The point of my current preaching series is to find our way back to God's design for the church. I have no doubt that the church has drifted or lost God's original design for how the church is to operate. And when we talk about losing what God wants us to do in the church, there is no topic that gets less press than church discipline. It is a subject that is foreign to most churches, particularly those in America. But it is one that we need to find our way back to, for the glory of His name.
Jesus gave us His opinion on the matter in Matthew 18:15-20, when He called for sin to be dealt with fairly and properly. As I walked through this passage yesterday, I shared four principles on the topic of Church Discipline.
Principle #1: The Process of Church Discipline Is to Involve as Few People as Possible to Bring about Restoration.
The steps that Jesus gives are for the purpose of helping someone deal with their sin. The process is to involve as few people as possible to bring about that restoration. More people become aware of the situation, only when the person refuses to be restored. Only when they refuse to turn from that sin.
The first step in the process is that as a Christian, if we see someone in sin, we are to go to them and point out that sin in them. This does not happen judgmentally, but graciously. Jesus' point is that we are to pursue relationships with one another. Our heart in this matter is to be like God's heart, who leaves the 99 sheep to pursue the one that has gone astray (Matthew 18:10-14).
Principle #2: The Heart of Church Discipline Is Not about Sin, but About the Response to Sin by a Professing Christian.
Way too often, we make this about some sin that someone has committed. Jesus' point is not that we put their sin on a scale to see if it is bad enough. His point is that if their sin is pointed out to them, will they repent? How do they handle confrontation? The normal pattern of someone who has been converted is to respond to confrontation of sin with repentance. The normal pattern for the non-Christian is to respond with anger, bitterness, or even dismissal.
This is why the circle of people who knows about the sin needs to be expanded if they do not deal with their sin. The more someone refuses to repent, the more they are showing signs of not acting like a Christian. That is why Jesus tells them to take a few people into the confrontation if they will not listen to the one-on-one. And then if they still refuse to listen, they are to tell it to the church so that the church can pursue them to repent. And if they refuse to listen to the church, they are to be excommunicated, or treated like someone who is outside the covenant relationship (I will write more on the concept of excommunication later in the week).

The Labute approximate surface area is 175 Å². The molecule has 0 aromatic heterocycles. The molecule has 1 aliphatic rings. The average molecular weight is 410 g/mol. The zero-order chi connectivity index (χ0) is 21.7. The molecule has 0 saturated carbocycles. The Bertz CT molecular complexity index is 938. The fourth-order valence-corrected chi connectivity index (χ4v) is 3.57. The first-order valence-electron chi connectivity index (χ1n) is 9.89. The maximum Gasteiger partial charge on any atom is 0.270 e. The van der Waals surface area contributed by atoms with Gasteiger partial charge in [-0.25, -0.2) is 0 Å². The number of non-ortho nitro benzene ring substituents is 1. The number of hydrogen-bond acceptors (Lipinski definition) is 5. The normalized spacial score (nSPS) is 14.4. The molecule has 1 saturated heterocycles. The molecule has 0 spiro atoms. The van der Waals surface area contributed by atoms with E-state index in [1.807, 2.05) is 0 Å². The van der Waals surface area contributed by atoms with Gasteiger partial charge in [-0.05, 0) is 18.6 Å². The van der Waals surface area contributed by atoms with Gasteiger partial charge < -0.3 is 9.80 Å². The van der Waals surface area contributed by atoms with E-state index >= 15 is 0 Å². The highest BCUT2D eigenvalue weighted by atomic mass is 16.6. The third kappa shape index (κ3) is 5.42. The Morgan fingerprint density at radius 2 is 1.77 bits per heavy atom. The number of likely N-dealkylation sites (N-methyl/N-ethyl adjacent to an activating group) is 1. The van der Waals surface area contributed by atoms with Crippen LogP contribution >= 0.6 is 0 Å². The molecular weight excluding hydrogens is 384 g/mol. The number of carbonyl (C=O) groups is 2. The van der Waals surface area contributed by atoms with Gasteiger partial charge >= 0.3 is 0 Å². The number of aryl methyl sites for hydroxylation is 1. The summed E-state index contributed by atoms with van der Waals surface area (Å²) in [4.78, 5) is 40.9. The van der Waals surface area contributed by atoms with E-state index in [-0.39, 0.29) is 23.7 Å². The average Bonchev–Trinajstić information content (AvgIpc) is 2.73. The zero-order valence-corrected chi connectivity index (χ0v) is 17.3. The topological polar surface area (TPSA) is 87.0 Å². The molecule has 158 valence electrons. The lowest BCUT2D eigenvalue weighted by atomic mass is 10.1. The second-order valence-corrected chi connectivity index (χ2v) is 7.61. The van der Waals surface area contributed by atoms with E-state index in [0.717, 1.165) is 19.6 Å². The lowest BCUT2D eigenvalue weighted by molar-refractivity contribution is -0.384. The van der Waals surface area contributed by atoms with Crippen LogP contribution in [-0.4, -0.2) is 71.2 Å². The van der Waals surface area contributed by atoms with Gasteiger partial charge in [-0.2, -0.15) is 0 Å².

Principle #3: The Excommunication in Church Discipline Is about Declaration, Not about Judgment.
If a situation must get to step 4, excommunication, the message the church is communicating is that they no longer have the confidence in the salvation of that individual. In vs. 18, Jesus says that the church has the power of declaration (binding and loosing). Because of the way the person has lived and how they have responded, the church now declares that they no longer have the assurance that the person is truly saved. Only God knows the truth, but we continue to hope for their repentance which will help confirm that they are saved.
Principle #4: The Agony of Church Discipline is Eased by Christ's Promise of His Presence.
There is not a church leader that would take any joy or happiness in taking a case to step 4. It is a solemn and devastating time for the church. It is one that comes with tears. But the promise Jesus makes in vs. 19-20 is that He will be with the church that has to walk through this process. He says that He will be with them.